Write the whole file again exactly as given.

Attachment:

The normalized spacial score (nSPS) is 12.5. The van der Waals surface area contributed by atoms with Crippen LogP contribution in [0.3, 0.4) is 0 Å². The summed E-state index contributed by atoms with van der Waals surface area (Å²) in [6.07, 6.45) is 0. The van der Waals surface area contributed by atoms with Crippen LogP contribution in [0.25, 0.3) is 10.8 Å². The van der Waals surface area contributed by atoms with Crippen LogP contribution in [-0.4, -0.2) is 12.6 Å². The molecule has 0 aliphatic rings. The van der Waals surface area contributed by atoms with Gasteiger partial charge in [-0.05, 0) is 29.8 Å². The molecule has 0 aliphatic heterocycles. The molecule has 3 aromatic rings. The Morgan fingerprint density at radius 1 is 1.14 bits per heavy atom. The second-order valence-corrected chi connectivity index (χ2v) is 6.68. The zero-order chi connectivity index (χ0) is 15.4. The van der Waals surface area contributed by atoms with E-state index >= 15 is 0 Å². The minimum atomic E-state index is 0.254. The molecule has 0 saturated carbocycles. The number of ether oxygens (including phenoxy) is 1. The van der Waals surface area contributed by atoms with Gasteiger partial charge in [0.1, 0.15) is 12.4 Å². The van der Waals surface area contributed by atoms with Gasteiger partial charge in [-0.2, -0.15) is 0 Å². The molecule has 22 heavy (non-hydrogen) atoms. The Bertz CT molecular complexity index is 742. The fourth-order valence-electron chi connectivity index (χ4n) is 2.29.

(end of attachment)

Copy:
The normalized spacial score (nSPS) is 12.5. The van der Waals surface area contributed by atoms with Crippen LogP contribution in [0.3, 0.4) is 0 Å². The summed E-state index contributed by atoms with van der Waals surface area (Å²) in [6.07, 6.45) is 0. The van der Waals surface area contributed by atoms with Crippen LogP contribution in [0.25, 0.3) is 10.8 Å². The van der Waals surface area contributed by atoms with Crippen LogP contribution in [-0.4, -0.2) is 12.6 Å². The molecule has 0 aliphatic rings. The van der Waals surface area contributed by atoms with Gasteiger partial charge in [-0.05, 0) is 29.8 Å². The molecule has 0 aliphatic heterocycles. The molecule has 3 aromatic rings. The Morgan fingerprint density at radius 1 is 1.14 bits per heavy atom. The second-order valence-corrected chi connectivity index (χ2v) is 6.68. The zero-order chi connectivity index (χ0) is 15.4. The van der Waals surface area contributed by atoms with E-state index >= 15 is 0 Å². The minimum atomic E-state index is 0.254. The molecule has 0 saturated carbocycles. The number of ether oxygens (including phenoxy) is 1. The van der Waals surface area contributed by atoms with Gasteiger partial charge in [0.1, 0.15) is 12.4 Å². The van der Waals surface area contributed by atoms with Gasteiger partial charge in [-0.2, -0.15) is 0 Å². The molecule has 22 heavy (non-hydrogen) atoms. The Bertz CT molecular complexity index is 742. The fourth-order valence-electron chi connectivity index (χ4n) is 2.29.